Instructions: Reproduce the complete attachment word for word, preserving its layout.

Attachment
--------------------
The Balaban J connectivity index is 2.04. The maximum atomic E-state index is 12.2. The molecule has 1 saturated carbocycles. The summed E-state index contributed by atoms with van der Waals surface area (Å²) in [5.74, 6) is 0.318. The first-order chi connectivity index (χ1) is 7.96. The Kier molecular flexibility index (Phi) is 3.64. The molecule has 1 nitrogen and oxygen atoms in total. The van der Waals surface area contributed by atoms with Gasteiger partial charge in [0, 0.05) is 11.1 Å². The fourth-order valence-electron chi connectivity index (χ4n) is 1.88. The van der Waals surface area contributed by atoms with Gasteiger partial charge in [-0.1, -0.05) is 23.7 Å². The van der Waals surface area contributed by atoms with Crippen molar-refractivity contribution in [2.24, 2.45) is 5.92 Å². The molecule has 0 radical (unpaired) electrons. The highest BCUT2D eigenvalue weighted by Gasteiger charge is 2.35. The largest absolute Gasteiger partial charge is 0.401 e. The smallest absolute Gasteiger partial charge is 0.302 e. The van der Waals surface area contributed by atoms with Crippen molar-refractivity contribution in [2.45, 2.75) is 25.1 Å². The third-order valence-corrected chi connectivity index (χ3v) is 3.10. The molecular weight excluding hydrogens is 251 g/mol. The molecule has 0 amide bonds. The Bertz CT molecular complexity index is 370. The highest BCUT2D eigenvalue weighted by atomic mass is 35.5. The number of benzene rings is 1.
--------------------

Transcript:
The Balaban J connectivity index is 2.04. The maximum atomic E-state index is 12.2. The molecule has 1 saturated carbocycles. The summed E-state index contributed by atoms with van der Waals surface area (Å²) in [5.74, 6) is 0.318. The first-order chi connectivity index (χ1) is 7.96. The Kier molecular flexibility index (Phi) is 3.64. The molecule has 1 nitrogen and oxygen atoms in total. The van der Waals surface area contributed by atoms with Gasteiger partial charge in [0, 0.05) is 11.1 Å². The fourth-order valence-electron chi connectivity index (χ4n) is 1.88. The van der Waals surface area contributed by atoms with Gasteiger partial charge in [-0.1, -0.05) is 23.7 Å². The van der Waals surface area contributed by atoms with Crippen molar-refractivity contribution in [2.24, 2.45) is 5.92 Å². The molecule has 0 radical (unpaired) electrons. The highest BCUT2D eigenvalue weighted by Gasteiger charge is 2.35. The largest absolute Gasteiger partial charge is 0.401 e. The smallest absolute Gasteiger partial charge is 0.302 e. The van der Waals surface area contributed by atoms with Crippen molar-refractivity contribution in [2.45, 2.75) is 25.1 Å². The third-order valence-corrected chi connectivity index (χ3v) is 3.10. The molecular weight excluding hydrogens is 251 g/mol. The molecule has 0 amide bonds. The Bertz CT molecular complexity index is 370. The highest BCUT2D eigenvalue weighted by atomic mass is 35.5. The number of benzene rings is 1.